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A “Micro” Win for the Reduction of Plastic Pollution in Oceans – A Few Microbeads at a Time

December 17, 2015

By: Sarah Beth Watson- Environmental Leadership Participant

Microbeads are small balls of plastic that do not dissolve when the products containing them are used, but are rather washed down the drain and can easily pass through wastewater treatment plants undetected due to their small size. Since they are not biodegradable they end up getting dumped into the ocean where they accumulate and severely harm the plants and animals in those environments (Murdock, 2015).

After clearing the state legislature, Governor Jerry Brown of California signed Bill AB888.  With this bill, as of January 1, 2020 it will no longer be legal in California to sell products containing microbeads, such as face washes, toothpaste, and other such hygiene related products. However, there remain some exceptions. Products with under under 1 part per million of microbeads can still be sold, as well as prescription drugs and cosmetics that contain them (Murdock, 2015). While it would be better for the environment if there were no exceptions, this law is a small win for lessening the amount of plastic pollution that ends up in oceans.

There is evidence that our oceans and other waterways are filled with microbeads. The paper Science Evidence Supports a Ban on Microbeads found that small pieced of plastics, including microbeads, are in every major open ocean as well as many freshwater lakes and rivers (Murdock, 2015). Another study completed in the San Francisco Bay in 2015 discovered that more than 3.9 million pieces of plastic, including microbeads, entered the bay each day from eight different wastewater treatments plants (Murdock, 2015). If this much plastic enters the water each day from 8 wastewater treatment plants, then it is almost unfathomable how much all of the treatment plants together would contribute and how much of an impact all the plastic might have.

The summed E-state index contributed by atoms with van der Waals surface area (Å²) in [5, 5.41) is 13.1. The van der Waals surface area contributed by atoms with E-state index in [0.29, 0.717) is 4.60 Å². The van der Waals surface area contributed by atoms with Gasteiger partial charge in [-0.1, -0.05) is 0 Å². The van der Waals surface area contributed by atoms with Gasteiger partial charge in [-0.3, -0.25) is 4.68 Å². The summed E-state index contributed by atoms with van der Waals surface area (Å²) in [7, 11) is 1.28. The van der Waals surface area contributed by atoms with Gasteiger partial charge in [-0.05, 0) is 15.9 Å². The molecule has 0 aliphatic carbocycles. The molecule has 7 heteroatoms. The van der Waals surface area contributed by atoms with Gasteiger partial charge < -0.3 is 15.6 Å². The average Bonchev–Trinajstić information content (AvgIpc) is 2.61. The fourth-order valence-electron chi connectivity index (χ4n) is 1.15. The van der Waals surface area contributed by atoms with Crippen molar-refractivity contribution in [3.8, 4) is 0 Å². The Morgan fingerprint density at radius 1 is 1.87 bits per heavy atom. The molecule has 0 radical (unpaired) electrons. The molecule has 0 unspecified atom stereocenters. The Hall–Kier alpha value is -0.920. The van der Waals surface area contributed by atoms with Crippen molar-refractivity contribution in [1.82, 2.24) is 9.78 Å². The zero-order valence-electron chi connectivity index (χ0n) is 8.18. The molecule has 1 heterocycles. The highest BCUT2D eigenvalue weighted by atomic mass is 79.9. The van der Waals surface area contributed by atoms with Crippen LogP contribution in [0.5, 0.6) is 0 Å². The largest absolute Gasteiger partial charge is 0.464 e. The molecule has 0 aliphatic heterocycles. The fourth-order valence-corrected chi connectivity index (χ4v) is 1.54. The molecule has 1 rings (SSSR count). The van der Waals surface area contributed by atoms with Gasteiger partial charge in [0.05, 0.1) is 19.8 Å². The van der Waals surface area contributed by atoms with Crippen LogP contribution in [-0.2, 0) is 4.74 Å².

This plastic pollution can have a negative effect on the marine life. Another study done by the University of California looked cut open fish from Indonesian and Californian markets, finding that a fourth of the fish had consumed human-manufactured waste or plastics. The ingestion of plastics by marine life can wound, suffocate, starve, and possibly contaminate them (Murdock, 2015).  The common expression, “You are what you eat,” comes into play here.  If we, as humans, consume these fish that have eaten our plastic waste, then we will unknowingly eat this plastic waste as well, which is not meant for consumption.

Besides the intrinsic value of nature and the animals within it, microbeads pose a threat to human health as well. Plastics contain toxins such as DDT, DDE, PCBs, and flame-retardants, and it is unknown the degree to which these can be passed on through our consumption of fish (Murdock, 2015). The precautionary principle should be exercised in the meantime and companies should work towards stopping the production of plastic microbeads. Companies should turn to natural options, rather than the synthetic options that pose such a risk.  Easy substitutes include seeds from apricots and jojobas, walnut shells, and rice bran (Murdock, 2015).

While the AB 888 law is a step in the right direction in reducing marine plastic pollution, there is much more that can be done. While it is great that California is on board, and New York has also proposed legislation for this same ban, these two states alone will not be able to reverse the trend (Fermino, 2015). In order to make an impact on the plastic pollution of the oceans, a greater number of U.S. states and other countries will also be needed to create policies to stop the production and the sale of products with plastic microbeads.

 

 

 

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